Hydrogen from sunlight: US researcher set conversion efficiency record

Built using inexpensive semiconductors, the device packs all components to make hydrogen and can be scaled.
Ameya Paleja
The photoreactor that achieved a 20.8% solar-to-hydrogen conversion efficiency.
The photoreactor that achieved a 20.8% solar-to-hydrogen conversion efficiency.

Gustavo Raskoksy/Rice University 

A research team led by Aditya Mohite, a professor of chemical and biomolecular engineering at Rice University in the US, has designed a device that can use sunlight to generate hydrogen, with a record efficiency of 20.8 percent, a press release said.

Hydrogen is being touted as the future of clean energy due to its high energy density that could be deployed even to fly large planes. However, the process of generating hydrogen is currently heavily dependent on fossil fuels. For hydrogen to herald a new future in clean energy, it needs to be produced sustainably and without carbon emissions.

Previous research has shown that energy from sunlight can be deployed to split water molecules and release hydrogen that can be isolated and then used as fuel. Such devices are referred to as photoelectrochemical cells because they carry out multiple functions, such as absorption of light, converting it to electricity, and then using it to split the water molecule all in one device.

Problems of photoelectrochemical cells

There have been multiple attempts made toward building the perfect photoelectrochemical cell with high energy conversion efficiency. Other research teams have also used perovskites, a material that has helped solar cells breach the 30 percent energy conversion ratio.

Unlike a solar cell, though, photoelectrochemical cells also have to deal with water which negatively impacts the perovskites. Coatings used to protect the perovskites end up hampering their function and decreasing the energy conversion efficiency of these green hydrogen generators.

Moreover, Mohite's team was looking for a low-cost solution so that they could use very expensive semiconductors either.

Two years to Eureka

The research team spent over two years trying out different combinations of materials and techniques to protect the halide perovskites they were using in their small reactor.

Hydrogen from sunlight: US researcher set conversion efficiency record
Still images from a video showing how the reactor works

After many lengthy trials, the researchers decided to use two different layers in their design. One would block the water from reaching the perovskite, while the other would make electrical contact between the protective layer and the perovskite.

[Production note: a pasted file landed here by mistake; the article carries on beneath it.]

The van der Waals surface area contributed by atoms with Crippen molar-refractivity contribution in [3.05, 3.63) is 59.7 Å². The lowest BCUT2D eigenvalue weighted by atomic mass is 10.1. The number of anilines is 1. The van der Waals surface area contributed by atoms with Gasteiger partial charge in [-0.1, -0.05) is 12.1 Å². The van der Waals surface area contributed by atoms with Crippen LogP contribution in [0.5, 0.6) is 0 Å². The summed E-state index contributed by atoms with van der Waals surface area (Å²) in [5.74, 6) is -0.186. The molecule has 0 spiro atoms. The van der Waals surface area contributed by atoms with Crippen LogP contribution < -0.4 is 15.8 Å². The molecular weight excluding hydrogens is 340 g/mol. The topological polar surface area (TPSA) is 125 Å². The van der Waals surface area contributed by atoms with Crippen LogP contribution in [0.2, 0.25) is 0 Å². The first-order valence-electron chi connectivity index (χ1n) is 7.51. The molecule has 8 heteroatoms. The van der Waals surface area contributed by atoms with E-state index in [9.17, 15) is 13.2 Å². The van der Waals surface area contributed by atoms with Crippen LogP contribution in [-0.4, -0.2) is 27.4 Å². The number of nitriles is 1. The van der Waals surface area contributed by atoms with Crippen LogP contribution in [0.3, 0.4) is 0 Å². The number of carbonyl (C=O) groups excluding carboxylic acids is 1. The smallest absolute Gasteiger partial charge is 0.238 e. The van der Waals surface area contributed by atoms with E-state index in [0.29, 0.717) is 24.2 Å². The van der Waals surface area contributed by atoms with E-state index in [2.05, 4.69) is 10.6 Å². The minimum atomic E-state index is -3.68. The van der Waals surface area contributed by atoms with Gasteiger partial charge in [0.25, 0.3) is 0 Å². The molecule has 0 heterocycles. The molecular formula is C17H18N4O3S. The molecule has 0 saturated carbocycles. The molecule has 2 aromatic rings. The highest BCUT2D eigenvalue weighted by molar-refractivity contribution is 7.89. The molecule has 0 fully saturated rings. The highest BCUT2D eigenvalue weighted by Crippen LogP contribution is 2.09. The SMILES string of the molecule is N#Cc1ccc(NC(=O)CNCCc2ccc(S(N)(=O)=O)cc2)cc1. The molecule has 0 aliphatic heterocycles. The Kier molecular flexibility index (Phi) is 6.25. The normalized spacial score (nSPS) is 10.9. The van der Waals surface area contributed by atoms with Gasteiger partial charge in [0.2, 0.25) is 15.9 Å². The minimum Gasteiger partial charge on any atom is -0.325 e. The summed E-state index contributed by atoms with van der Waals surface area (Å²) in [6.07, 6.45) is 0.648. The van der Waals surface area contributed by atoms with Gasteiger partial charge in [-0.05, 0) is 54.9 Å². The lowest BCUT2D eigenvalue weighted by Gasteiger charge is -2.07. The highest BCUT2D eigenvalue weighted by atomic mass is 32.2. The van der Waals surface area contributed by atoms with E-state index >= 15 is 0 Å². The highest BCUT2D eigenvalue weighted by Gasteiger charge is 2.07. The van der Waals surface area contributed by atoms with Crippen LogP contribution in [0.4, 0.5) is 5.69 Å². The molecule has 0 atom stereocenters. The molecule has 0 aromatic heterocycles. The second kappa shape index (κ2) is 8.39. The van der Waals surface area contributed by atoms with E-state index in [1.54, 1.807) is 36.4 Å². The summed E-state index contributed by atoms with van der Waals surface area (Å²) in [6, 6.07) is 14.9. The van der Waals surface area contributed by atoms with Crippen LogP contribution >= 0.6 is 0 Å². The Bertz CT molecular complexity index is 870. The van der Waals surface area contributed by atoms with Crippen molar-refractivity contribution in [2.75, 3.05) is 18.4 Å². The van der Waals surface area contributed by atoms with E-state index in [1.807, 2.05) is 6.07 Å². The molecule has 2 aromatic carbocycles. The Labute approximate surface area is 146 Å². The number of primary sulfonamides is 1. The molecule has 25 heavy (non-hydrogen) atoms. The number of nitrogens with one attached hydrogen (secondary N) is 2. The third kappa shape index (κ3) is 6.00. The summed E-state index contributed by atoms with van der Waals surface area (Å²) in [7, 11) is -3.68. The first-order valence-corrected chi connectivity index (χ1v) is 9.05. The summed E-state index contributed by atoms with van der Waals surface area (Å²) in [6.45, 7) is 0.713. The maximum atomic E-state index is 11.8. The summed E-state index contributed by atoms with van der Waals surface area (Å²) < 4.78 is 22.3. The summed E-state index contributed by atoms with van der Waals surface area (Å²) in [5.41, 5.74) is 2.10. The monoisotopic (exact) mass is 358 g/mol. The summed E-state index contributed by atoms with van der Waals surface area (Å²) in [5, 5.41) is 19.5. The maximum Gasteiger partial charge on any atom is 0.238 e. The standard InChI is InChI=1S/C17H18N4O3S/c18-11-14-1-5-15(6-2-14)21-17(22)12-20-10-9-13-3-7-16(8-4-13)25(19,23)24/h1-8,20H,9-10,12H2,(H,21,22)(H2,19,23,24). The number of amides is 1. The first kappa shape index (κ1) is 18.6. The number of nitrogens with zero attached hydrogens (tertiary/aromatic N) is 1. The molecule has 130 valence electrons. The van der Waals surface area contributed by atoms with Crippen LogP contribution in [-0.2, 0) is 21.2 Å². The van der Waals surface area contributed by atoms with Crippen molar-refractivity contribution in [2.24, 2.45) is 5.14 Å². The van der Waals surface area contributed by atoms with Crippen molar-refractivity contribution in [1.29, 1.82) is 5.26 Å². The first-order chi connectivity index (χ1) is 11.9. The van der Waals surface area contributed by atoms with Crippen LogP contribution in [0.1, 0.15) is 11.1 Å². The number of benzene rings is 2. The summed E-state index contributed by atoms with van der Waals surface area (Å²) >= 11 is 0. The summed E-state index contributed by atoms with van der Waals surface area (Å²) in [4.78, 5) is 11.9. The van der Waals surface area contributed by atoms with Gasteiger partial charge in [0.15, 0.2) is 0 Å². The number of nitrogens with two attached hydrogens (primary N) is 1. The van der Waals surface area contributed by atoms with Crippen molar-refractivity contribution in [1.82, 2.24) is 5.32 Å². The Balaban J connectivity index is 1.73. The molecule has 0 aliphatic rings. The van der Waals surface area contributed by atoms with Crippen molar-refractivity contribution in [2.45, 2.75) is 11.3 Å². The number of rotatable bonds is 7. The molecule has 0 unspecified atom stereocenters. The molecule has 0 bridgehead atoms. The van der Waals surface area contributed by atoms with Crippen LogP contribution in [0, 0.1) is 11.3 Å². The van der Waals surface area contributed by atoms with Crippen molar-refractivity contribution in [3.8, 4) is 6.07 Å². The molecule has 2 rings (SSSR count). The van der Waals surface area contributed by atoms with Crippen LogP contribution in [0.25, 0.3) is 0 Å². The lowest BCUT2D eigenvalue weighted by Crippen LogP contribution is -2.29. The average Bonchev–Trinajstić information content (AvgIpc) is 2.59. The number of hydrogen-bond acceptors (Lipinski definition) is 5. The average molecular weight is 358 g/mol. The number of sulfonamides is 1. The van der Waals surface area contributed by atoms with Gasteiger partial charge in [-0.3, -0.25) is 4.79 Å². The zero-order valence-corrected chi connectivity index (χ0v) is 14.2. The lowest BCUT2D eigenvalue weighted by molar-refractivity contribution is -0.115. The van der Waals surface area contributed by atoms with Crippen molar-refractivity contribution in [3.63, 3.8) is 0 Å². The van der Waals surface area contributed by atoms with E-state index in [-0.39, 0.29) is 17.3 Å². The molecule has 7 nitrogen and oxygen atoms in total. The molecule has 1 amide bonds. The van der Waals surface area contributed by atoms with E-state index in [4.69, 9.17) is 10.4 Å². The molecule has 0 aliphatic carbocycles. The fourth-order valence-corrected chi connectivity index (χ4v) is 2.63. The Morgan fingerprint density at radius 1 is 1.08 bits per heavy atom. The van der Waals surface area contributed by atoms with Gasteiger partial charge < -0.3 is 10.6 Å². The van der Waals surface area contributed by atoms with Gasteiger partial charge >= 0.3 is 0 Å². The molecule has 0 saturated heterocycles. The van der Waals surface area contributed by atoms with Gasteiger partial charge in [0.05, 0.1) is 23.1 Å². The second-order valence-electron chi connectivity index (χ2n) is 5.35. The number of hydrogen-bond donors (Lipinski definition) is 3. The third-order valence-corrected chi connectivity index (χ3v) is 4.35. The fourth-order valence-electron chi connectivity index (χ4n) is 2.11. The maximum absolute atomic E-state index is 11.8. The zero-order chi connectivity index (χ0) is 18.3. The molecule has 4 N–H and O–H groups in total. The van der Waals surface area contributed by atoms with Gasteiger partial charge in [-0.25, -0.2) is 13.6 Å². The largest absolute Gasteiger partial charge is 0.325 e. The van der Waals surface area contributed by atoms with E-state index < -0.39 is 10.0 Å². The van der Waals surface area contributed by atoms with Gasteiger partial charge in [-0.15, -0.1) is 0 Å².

The anti-corrosion barrier insulated the semiconductor from the ill effects of water, but the transfer of electrons was not impacted. The energy conversion efficiency achieved by the device was 20.8 percent, the most achieved without using solar concentration.

"It is a first for a field that has historically been dominated by prohibitively expensive semiconductors, and may represent a pathway to commercial feasibility for this type of device for the first time ever," said Austin Fehr, a biomolecular engineering doctoral student, who was involved in the study.

The researchers were also able to demonstrate that their barrier construct worked with different types of semiconductors and electrochemical reaction types, making it compatible with other systems and improving their workings too.

"We hope that such systems will serve as a platform for driving a wide range of electrons to fuel-forming reactions using abundant feedstocks with only sunlight as the energy input,” said Mohite in the press release.

"With further improvements to stability and scale, this technology could open up the hydrogen economy and change the way humans make things from fossil fuel to solar fuel,” added Fehr.

The research findings were published in the journal Nature Communications.


Achieving high solar-to-hydrogen (STH) efficiency concomitant with long-term durability using low-cost, scalable photo-absorbers is a long-standing challenge. Here we report the design and fabrication of a conductive adhesive barrier (CAB) that translates >99% of photoelectric power to chemical reactions. The CAB enables halide perovskite-based photoelectrochemical cells with two different architectures that exhibit record STH efficiencies. The first, a co-planar photocathode-photoanode architecture, achieved an STH efficiency of 13.4% and 16.3 h to t60, solely limited by the hygroscopic hole transport layer in the n-i-p device. The second was formed using a monolithic stacked silicon-perovskite tandem, with a peak STH efficiency of 20.8% and 102 h of continuous operation before t60 under AM 1.5G illumination. These advances will lead to efficient, durable, and low-cost solar-driven water-splitting technology with multifunctional barriers.

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